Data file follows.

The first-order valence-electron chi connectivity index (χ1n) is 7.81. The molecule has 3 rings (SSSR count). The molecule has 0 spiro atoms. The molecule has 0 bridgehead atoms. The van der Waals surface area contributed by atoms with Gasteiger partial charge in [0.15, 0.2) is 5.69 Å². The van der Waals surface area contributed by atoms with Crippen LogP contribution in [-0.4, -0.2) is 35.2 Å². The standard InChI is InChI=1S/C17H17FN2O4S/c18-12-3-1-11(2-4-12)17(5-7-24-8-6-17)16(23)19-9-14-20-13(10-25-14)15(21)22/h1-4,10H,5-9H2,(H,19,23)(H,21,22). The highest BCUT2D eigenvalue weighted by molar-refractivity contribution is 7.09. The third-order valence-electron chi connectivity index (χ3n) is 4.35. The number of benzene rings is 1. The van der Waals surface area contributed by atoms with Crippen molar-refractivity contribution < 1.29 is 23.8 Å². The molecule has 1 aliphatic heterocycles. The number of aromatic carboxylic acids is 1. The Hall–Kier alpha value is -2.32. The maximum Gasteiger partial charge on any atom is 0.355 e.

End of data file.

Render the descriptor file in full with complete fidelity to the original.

The first-order valence-electron chi connectivity index (χ1n) is 7.81. The molecule has 3 rings (SSSR count). The molecule has 0 spiro atoms. The molecule has 0 bridgehead atoms. The van der Waals surface area contributed by atoms with Gasteiger partial charge in [0.15, 0.2) is 5.69 Å². The van der Waals surface area contributed by atoms with Crippen LogP contribution in [-0.4, -0.2) is 35.2 Å². The standard InChI is InChI=1S/C17H17FN2O4S/c18-12-3-1-11(2-4-12)17(5-7-24-8-6-17)16(23)19-9-14-20-13(10-25-14)15(21)22/h1-4,10H,5-9H2,(H,19,23)(H,21,22). The highest BCUT2D eigenvalue weighted by molar-refractivity contribution is 7.09. The third-order valence-electron chi connectivity index (χ3n) is 4.35. The number of benzene rings is 1. The van der Waals surface area contributed by atoms with Crippen molar-refractivity contribution < 1.29 is 23.8 Å². The molecule has 1 aliphatic heterocycles. The number of aromatic carboxylic acids is 1. The Hall–Kier alpha value is -2.32. The maximum Gasteiger partial charge on any atom is 0.355 e.